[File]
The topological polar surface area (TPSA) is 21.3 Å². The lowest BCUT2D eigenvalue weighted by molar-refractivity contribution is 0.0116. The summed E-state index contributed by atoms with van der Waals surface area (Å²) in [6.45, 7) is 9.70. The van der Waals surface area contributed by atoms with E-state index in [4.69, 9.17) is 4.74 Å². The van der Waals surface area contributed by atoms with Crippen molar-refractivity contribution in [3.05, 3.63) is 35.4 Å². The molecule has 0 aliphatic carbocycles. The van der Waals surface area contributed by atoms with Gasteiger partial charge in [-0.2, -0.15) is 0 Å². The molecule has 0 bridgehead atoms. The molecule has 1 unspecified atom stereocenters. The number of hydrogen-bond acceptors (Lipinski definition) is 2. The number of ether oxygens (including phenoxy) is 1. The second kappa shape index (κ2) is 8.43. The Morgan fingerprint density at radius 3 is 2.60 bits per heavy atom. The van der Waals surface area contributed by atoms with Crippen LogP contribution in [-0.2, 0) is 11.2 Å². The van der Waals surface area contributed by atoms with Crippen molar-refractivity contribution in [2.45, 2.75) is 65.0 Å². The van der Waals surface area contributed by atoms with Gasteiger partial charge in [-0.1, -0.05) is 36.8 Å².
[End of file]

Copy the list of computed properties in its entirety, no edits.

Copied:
The topological polar surface area (TPSA) is 21.3 Å². The lowest BCUT2D eigenvalue weighted by molar-refractivity contribution is 0.0116. The summed E-state index contributed by atoms with van der Waals surface area (Å²) in [6.45, 7) is 9.70. The van der Waals surface area contributed by atoms with E-state index in [4.69, 9.17) is 4.74 Å². The van der Waals surface area contributed by atoms with Crippen molar-refractivity contribution in [3.05, 3.63) is 35.4 Å². The molecule has 0 aliphatic carbocycles. The van der Waals surface area contributed by atoms with Gasteiger partial charge in [-0.2, -0.15) is 0 Å². The molecule has 0 bridgehead atoms. The molecule has 1 unspecified atom stereocenters. The number of hydrogen-bond acceptors (Lipinski definition) is 2. The number of ether oxygens (including phenoxy) is 1. The second kappa shape index (κ2) is 8.43. The Morgan fingerprint density at radius 3 is 2.60 bits per heavy atom. The van der Waals surface area contributed by atoms with Crippen LogP contribution in [-0.2, 0) is 11.2 Å². The van der Waals surface area contributed by atoms with Crippen molar-refractivity contribution in [2.45, 2.75) is 65.0 Å². The van der Waals surface area contributed by atoms with Gasteiger partial charge in [-0.1, -0.05) is 36.8 Å².